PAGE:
Hubris, hypocrisy and (former) NY Attorney General Eric Schneiderman
Posted May 8, 2018 12:02 p.m. EDT
(CNN) — What really separates the Eric Schneiderman #MeToo scandal from the rest of them is the truly astounding hypocrisy of it all.
Given what we've learned from reporting about the Democratic attorney general in The New Yorker, that's not even a very subjective statement.
That the man taking the lead in prosecuting a civil case against Harvey Weinstein would himself stand accused of abusing women is... well... unbelievable.
Schneiderman may now face prosecution himself, according to New York Gov. Andrew Cuomo.
The fact that women Schneiderman is accused of striking felt he would use his office -- the same office he pledged to use against Weinstein and President Donald Trump -- against them takes the hypocrisy to disturbing levels.
Indeed, the picture of the hard-charging lawman standing up for women does not square with the secretly abusive and controlling boyfriend described in the magazine.
This passage from The New Yorker, in which Schneiderman's former girlfriend Michelle Manning Barish discusses him, paints a picture of a man with power who is not afraid to use it.
Jane Mayer and Ronan Farrow write in the magazine:
Since the #MeToo movement began, Manning Barish has been active on social-media platforms, cheering on women who have spoken out, including those whose accusations prompted the resignation of the Minnesota senator Al Franken, a widely admired Democrat. Once, she made an oblique reference to Schneiderman on social media, in connection with a political issue. He called her and, in a tone that she describes as "nasty," said, "Don't ever write about me. You don't want to do that." Manning Barish says that she took his remarks as a threat, just as she took seriously a comment that he'd once made after she objected to him "yanking" her across a street. She recalls saying to him, "Jaywalking is against the law," and him responding, "I am the law." Manning Barish says, "If there is a sentence that sums him up, it's that."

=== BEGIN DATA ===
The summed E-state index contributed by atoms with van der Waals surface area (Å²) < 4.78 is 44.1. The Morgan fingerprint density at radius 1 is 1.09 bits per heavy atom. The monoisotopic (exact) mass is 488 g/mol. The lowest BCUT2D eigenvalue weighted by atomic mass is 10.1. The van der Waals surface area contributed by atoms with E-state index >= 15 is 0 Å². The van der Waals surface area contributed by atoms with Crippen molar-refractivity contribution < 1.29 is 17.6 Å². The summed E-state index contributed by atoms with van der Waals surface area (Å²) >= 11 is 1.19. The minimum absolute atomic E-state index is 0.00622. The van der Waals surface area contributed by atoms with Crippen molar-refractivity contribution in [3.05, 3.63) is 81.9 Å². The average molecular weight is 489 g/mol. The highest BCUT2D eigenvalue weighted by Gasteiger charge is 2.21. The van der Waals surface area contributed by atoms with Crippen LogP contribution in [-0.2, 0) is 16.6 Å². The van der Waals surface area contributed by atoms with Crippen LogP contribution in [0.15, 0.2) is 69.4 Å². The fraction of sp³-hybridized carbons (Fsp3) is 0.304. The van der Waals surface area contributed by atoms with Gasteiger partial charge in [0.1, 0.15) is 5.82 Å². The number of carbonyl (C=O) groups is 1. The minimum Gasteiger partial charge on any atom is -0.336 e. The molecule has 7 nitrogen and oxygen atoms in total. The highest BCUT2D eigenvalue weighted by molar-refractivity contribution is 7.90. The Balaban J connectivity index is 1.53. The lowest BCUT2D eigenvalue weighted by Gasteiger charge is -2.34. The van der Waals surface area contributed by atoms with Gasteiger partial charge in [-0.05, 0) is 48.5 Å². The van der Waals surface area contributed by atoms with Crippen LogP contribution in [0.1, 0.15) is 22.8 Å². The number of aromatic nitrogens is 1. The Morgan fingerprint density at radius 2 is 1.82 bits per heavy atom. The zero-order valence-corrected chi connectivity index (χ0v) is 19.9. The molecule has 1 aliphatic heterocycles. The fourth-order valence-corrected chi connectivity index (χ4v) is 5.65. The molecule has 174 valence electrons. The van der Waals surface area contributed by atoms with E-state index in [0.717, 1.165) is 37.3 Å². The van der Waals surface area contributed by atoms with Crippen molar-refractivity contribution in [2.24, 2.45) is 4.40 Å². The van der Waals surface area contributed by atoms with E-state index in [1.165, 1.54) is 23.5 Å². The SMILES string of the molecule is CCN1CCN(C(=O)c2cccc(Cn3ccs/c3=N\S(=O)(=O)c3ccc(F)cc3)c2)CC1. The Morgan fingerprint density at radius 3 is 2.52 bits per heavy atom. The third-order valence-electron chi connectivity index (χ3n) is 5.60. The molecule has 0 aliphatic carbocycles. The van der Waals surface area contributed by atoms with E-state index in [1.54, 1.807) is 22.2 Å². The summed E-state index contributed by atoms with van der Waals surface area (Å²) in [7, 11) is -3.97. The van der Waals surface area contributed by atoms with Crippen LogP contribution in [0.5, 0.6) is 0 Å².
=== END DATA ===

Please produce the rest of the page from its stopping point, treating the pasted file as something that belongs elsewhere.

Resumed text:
The passage suggests a number of very disturbing things, including that Schneiderman knew he had something to hide. He was pursuing Weinstein and putting Trump on notice all while he knew there were abuse allegations against him. It also suggests that Schneiderman felt his own position was so important that he might be willing to use it to keep his accusers quiet. That's what makes his sudden downfall so incredible to so many people.
The prosecutor with something to hide is something out of a pulpy crime novel. The prosecutor with this to hide at this time in US history is enough to be nauseating even though Schneiderman resigned from his office within hours of the report posting. Read Chris Cillizza's pieceTuesday on the difference between politicians who resign quickly and those who hang on after reports of alleged abuse, from President Donald Trump and Missouri Gov. Eric Greitens to former President Bill Clinton.
The difference between someone like Trump and someone like Schneiderman is that Trump as publicly identified with men even as the #MeToo movement uncovers the difficulties women have faced.
When staff secretary Rob Porter and speechwriter David Sorenson were both forced out of the White House following accusations of domestic abuse, Trump questioned the allegations.
"Peoples lives are being shattered and destroyed by a mere allegation," Trump tweeted. "Some are true and some are false. Some are old and some are new. There is no recovery for someone falsely accused - life and career are gone. Is there no such thing any longer as Due Process?"
Last November, when multiple women said Alabama US Senate candidate Roy Moore had tried to seduce them as young women, Trump sided with Moore, pointing out that the candidate denied the allegations.
"He says it didn't happen," the President told reporters. "You have to listen to him, also."
Give Trump points for consistency. Schneiderman was using his office to try to go after rape suspect Harvey Weinstein while privately telling women he'd allegedly abused that he'd use his office against them. That's a special brand of hubris.
Republicans have quickly pointed out this hypocrisy, and rightly so. Of course, one enormous difference is that Moore stayed in that Senate fight. The White House was trying to make him a senator even after the allegations about his history with young women came out.
That's not unlike Trump going after former Sen. Al Franken of Minnesota, who resigned his seat after allegations of unwanted and forcible kissing by multiple women.
He believed the accusers against Franken, his political rival, in other words, but wanted to believe Moore, his political ally. Politics should probably not even feature in this debate, but the evidence now is that politics can feed it.
There's hypocrisy. There's hubris. And then there's this.